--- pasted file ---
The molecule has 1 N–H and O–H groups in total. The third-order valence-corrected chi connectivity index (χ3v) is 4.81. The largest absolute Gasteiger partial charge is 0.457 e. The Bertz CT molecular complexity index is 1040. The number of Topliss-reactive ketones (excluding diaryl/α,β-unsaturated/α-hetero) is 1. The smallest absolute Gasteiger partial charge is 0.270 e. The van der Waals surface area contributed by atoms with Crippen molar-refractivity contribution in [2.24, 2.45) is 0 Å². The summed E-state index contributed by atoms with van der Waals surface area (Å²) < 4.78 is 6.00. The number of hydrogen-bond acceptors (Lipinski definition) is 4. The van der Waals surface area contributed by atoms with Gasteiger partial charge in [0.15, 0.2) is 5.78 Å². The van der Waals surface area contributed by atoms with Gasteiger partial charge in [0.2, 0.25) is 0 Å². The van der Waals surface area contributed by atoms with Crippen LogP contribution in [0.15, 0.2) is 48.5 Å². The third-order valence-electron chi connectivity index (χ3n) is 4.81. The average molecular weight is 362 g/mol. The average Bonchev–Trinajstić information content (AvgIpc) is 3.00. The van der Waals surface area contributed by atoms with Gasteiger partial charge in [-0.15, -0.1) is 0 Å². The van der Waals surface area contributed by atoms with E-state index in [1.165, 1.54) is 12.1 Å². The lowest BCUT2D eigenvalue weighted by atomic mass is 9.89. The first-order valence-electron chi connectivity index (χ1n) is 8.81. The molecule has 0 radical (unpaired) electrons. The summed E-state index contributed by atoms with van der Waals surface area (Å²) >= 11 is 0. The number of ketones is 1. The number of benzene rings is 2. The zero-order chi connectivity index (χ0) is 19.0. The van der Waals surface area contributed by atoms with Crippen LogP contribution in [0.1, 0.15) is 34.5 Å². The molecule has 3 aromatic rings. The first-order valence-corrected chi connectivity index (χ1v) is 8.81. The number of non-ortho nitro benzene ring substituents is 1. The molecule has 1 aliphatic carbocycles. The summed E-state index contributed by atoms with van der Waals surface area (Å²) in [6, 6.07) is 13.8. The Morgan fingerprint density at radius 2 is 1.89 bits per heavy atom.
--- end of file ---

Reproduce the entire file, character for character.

The molecule has 1 N–H and O–H groups in total. The third-order valence-corrected chi connectivity index (χ3v) is 4.81. The largest absolute Gasteiger partial charge is 0.457 e. The Bertz CT molecular complexity index is 1040. The number of Topliss-reactive ketones (excluding diaryl/α,β-unsaturated/α-hetero) is 1. The smallest absolute Gasteiger partial charge is 0.270 e. The van der Waals surface area contributed by atoms with Crippen molar-refractivity contribution in [2.24, 2.45) is 0 Å². The summed E-state index contributed by atoms with van der Waals surface area (Å²) < 4.78 is 6.00. The number of hydrogen-bond acceptors (Lipinski definition) is 4. The van der Waals surface area contributed by atoms with Gasteiger partial charge in [0.15, 0.2) is 5.78 Å². The van der Waals surface area contributed by atoms with Gasteiger partial charge in [0.2, 0.25) is 0 Å². The van der Waals surface area contributed by atoms with Crippen LogP contribution in [0.15, 0.2) is 48.5 Å². The third-order valence-electron chi connectivity index (χ3n) is 4.81. The average molecular weight is 362 g/mol. The average Bonchev–Trinajstić information content (AvgIpc) is 3.00. The van der Waals surface area contributed by atoms with Gasteiger partial charge in [-0.15, -0.1) is 0 Å². The van der Waals surface area contributed by atoms with E-state index in [1.165, 1.54) is 12.1 Å². The lowest BCUT2D eigenvalue weighted by atomic mass is 9.89. The first-order valence-electron chi connectivity index (χ1n) is 8.81. The molecule has 0 radical (unpaired) electrons. The summed E-state index contributed by atoms with van der Waals surface area (Å²) >= 11 is 0. The number of ketones is 1. The number of benzene rings is 2. The zero-order chi connectivity index (χ0) is 19.0. The van der Waals surface area contributed by atoms with Crippen LogP contribution in [0.1, 0.15) is 34.5 Å². The molecule has 3 aromatic rings. The first-order valence-corrected chi connectivity index (χ1v) is 8.81. The number of non-ortho nitro benzene ring substituents is 1. The molecule has 1 aliphatic carbocycles. The summed E-state index contributed by atoms with van der Waals surface area (Å²) in [6, 6.07) is 13.8. The Morgan fingerprint density at radius 2 is 1.89 bits per heavy atom.